I’m a Phillip Seymour Hoffman fan, which led me to his performance in Adam Elliot’s stop-motion film Mary and Max, which in turn caused me to think about how video games incorporate this marvelous animation technique. Typically, stop-motion involves a designer moving an inanimate object in small increments and then photographing each separate frame. When the creator plays the series of photographs in a continuous sequence, this creates the illusion of movement. Albert E. Smith and J. Stuart Black first introduced stop-motion animation in their 1898 film, The Humpty Dumpty Circus. Contemporary directors, such as George Lucas and Wes Anderson, have used this technique in films that range from epic space operas to animated versions of classic children’s literature. Now, this technique is popping up in video game culture.
Hollywood’s stop-motion A-listers star in video games. The characters of Tim Burton’s cult favorite, The Nightmare Before Christmas, perform in Capcom’s The Nightmare Before Christmas: Oogie’s Revenge. In this action adventure, a player guides the film’s protagonist, Jack Skellington, on his hunt for new Halloween frights. Skellington encounters skeletons, tricks and treats, spiders, and ghosts as he enters secret doors and competes in dance battles. His wardrobe includes a Santa costume and a Pumpkin King outfit, and his weapons of choice involve presents and burn-inducing spiders. For a less frightful stop-motion game experience, I recommend Wallace and Gromit’s Top Bun. Aardman Digital released the game as a promotional tool for their Wallace and Gromit film, A Matter of Loaf and Death. In the game a player helps corky inventor Wallace and his witty dog, Gromit, at their Top Bun bakery. So far, more than 7 million players have assisted the famous duo in baking bread and delivering orders.
In designer Julian Gollop’s 1998 real-time strategy game Magic & Mayhem, a player guides a young magician on his quest to find his missing uncle. For this game, artist and sculptor Alan Friswell used stop-motion techniques to craft more than 25 creatures and monsters. After Friswell modeled the clay and latex rubber over an armature of wire and ball-and-socket joints, the crew filmed each of the figures one frame at a time with incremental movement. Like the task of moving the figures, I find the game play repetitive; however, the meticulous efforts required to create decent stop-motion impresses me. Cockroach Inc.’s Erik Zaring and Anders Gustafsson’s point-and-click adventure Dream Machine awed judges of the 2011 Independent Games Festival. Judges nominated the game as a finalist in the category of “Excellence in Visual Art.” In their competition entry form the team wrote, “we are actually building all the environments, props, and characters out of clay and cardboard.” The use of stop-motion contributes significantly to the game’s vivid textures.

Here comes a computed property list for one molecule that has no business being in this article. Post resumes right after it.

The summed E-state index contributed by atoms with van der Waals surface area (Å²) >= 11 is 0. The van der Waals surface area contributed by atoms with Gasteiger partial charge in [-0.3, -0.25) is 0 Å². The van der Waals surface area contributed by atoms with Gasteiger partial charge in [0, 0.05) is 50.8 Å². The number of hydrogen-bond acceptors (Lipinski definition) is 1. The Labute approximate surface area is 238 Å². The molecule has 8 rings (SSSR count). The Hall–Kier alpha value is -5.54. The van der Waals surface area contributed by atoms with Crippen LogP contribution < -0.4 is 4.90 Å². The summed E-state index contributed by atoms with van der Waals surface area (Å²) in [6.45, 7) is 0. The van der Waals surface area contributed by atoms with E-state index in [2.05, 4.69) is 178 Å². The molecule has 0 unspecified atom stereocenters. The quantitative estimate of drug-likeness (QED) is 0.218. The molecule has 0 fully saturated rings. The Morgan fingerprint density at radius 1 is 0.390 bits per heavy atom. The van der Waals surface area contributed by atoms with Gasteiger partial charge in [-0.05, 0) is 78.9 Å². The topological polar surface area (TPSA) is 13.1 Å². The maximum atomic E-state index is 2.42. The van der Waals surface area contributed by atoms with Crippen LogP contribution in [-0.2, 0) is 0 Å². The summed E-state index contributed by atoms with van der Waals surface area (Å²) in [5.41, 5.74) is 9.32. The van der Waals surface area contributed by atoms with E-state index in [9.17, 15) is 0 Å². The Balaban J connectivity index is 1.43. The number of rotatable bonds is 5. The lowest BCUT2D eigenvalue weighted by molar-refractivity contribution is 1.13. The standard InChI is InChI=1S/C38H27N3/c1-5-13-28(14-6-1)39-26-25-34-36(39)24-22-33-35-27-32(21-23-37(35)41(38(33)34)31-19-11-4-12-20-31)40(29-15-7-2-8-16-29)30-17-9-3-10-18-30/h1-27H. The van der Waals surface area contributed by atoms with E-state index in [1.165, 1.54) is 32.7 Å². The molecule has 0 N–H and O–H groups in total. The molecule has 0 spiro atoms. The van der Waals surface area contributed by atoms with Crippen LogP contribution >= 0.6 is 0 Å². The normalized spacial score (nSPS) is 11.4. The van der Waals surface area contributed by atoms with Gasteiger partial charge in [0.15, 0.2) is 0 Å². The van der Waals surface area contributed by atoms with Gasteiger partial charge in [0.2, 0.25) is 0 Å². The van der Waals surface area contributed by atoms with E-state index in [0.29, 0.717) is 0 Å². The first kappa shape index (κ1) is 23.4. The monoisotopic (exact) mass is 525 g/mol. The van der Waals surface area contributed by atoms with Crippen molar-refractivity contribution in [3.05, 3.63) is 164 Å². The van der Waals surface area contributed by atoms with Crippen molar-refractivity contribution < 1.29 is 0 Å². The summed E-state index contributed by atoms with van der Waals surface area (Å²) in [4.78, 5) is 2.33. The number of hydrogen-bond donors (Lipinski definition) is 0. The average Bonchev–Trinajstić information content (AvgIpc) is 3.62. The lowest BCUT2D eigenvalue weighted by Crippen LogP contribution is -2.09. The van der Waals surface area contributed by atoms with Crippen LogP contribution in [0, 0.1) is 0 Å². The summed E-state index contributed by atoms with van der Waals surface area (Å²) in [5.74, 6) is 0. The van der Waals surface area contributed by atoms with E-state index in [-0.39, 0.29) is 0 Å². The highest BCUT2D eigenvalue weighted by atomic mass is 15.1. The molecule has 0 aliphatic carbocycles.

Some fans pay homage to video games through their own stop-motion videos. Swedish band Rymdreglage spent 1,500 hours arranging LEGO pieces for their music video “8-Bit Trip.” Sam Q. Kim’s stop-motion treat impressed gamers and sweet tooths alike when he used ten pounds of Gummi Bears to produce a stop-motion video inspired by classic games like Tetris, Breakout, and Pac-Man. In his art project, “Game Over,” Swiss artist Guillaume Reymond created color-coded pixels using humans. Reymond assigned each “pixel” her own seats in the theater for every shot. The pixel then moved from designated seat to seat for four to six hours. Reymond shot pictures of each move and turned the film into a stop-motion piece. Reymond’s method resulted in giant human-scale video games such as Tetris, Pac-Man, and Space Invaders.
Despite the advances in modern technologies, I still consider stop-motion one of the most complicated processes. If you’re interested in getting a sense of the painstaking efforts that go into stop-motion like the pieces discussed above, check out Inchworm Animation, a new digital paint, animation, stop-motion, and time-lapse photography program for the Nintendo DSi system. Be forewarned, if you’re slightly impatient like me, stop-motion might not be the most suitable form of creative expression.